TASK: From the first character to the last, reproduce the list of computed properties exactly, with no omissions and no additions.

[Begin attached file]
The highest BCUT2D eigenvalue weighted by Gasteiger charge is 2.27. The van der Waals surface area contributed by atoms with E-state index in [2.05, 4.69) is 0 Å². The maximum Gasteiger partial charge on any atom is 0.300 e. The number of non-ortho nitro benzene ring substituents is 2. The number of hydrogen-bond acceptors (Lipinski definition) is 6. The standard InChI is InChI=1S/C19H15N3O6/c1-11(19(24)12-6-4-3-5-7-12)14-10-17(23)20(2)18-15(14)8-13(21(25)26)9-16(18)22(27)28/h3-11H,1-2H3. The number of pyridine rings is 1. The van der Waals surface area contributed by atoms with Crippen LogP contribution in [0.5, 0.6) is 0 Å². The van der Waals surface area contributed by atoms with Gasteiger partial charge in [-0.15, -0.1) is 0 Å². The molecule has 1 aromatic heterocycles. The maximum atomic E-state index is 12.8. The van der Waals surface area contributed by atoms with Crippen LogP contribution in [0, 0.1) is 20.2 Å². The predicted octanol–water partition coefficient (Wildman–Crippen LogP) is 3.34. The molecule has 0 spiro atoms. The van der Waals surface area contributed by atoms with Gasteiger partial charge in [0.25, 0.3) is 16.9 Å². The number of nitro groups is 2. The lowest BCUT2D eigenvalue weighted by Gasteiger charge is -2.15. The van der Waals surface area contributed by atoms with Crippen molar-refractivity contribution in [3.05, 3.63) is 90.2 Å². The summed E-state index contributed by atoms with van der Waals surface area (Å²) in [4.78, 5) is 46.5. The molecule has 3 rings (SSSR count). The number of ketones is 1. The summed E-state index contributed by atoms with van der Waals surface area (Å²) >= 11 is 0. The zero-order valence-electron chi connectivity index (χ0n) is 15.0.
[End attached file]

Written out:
The highest BCUT2D eigenvalue weighted by Gasteiger charge is 2.27. The van der Waals surface area contributed by atoms with E-state index in [2.05, 4.69) is 0 Å². The maximum Gasteiger partial charge on any atom is 0.300 e. The number of non-ortho nitro benzene ring substituents is 2. The number of hydrogen-bond acceptors (Lipinski definition) is 6. The standard InChI is InChI=1S/C19H15N3O6/c1-11(19(24)12-6-4-3-5-7-12)14-10-17(23)20(2)18-15(14)8-13(21(25)26)9-16(18)22(27)28/h3-11H,1-2H3. The number of pyridine rings is 1. The van der Waals surface area contributed by atoms with Crippen LogP contribution in [0.5, 0.6) is 0 Å². The van der Waals surface area contributed by atoms with Gasteiger partial charge in [-0.15, -0.1) is 0 Å². The molecule has 1 aromatic heterocycles. The maximum atomic E-state index is 12.8. The van der Waals surface area contributed by atoms with Crippen LogP contribution in [0, 0.1) is 20.2 Å². The predicted octanol–water partition coefficient (Wildman–Crippen LogP) is 3.34. The molecule has 0 spiro atoms. The van der Waals surface area contributed by atoms with Gasteiger partial charge in [0.25, 0.3) is 16.9 Å². The number of nitro groups is 2. The lowest BCUT2D eigenvalue weighted by Gasteiger charge is -2.15. The van der Waals surface area contributed by atoms with Crippen molar-refractivity contribution in [3.05, 3.63) is 90.2 Å². The summed E-state index contributed by atoms with van der Waals surface area (Å²) in [4.78, 5) is 46.5. The molecule has 3 rings (SSSR count). The number of ketones is 1. The summed E-state index contributed by atoms with van der Waals surface area (Å²) >= 11 is 0. The zero-order valence-electron chi connectivity index (χ0n) is 15.0.